She’ll have a few "dates" each night, always in a car.

"I’m kind of new to this, I’ve only been doing this for two and a half years," she said. Paying "dates" range from $40 to $100, she said.

Getting a normal job isn’t easy for her.

"It’s kind of hard, because people don’t accept a person like me," she noted.

Asked if she carried any weapons, she said she used to, a small arsenal in fact — an ice pick, Mace and a razor. She explained the transgendered prostitutes are at risk of being robbed after a night of making money, and that she had been held up at gunpoint twice in the Village.

"Sometimes the girls would get stalked," she said.

Many of the hookers work to pay for their "habit," she said — not hard drugs, hormones.

A friend, Karen Klarkson, 30, tall and statuesque with a long ponytail and even shorter denim skirt and light green blouse, stopped by with a small man named William in tow, who she said she’d met at a "youth event."

Asked if she was working, Klarkson said she was an escort. "I get called and they come," she said, flipping open her cellphone and clucking over it. She takes hormones and looked more feminine than Artis. She’s an aspiring singer.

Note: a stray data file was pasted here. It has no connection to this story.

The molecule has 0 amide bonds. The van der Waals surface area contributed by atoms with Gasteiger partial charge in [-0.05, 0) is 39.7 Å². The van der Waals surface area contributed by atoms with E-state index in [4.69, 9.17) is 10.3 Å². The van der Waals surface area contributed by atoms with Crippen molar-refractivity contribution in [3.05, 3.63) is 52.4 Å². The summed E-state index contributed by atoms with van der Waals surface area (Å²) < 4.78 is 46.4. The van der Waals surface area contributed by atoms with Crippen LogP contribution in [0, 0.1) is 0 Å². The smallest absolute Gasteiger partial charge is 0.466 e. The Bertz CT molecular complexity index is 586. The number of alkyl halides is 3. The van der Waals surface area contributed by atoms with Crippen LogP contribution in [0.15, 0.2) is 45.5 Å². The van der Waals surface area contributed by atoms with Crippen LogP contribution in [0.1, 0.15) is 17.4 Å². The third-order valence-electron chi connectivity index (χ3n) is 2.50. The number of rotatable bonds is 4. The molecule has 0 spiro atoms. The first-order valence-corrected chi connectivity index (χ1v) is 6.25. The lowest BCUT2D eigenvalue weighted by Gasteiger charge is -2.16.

"I plan to be bigger than Ru Paul," she proclaimed. "I’m not hoping — I will be."

Klarkson, who said she lives in the West Village, claims to have twice "dated" a former N.B.A. most valuable player as well as a fairly big-name movie actor. She carries a weapon — a 5-inch steak knife.

As cars came by they both perked up, sometimes said "hello" if the driver was a young man. Whenever cars rolled past pumping out dance music, they’d feel the beat and start jiggling and shaking booty. They were smiling, laughing, busting on each other and William. It was another transgendered night in the Village. What had happened across the street didn’t seem to be worrying them too much.

The silver Cadillac was still there. The blood on the sidewalk had been washed up long ago.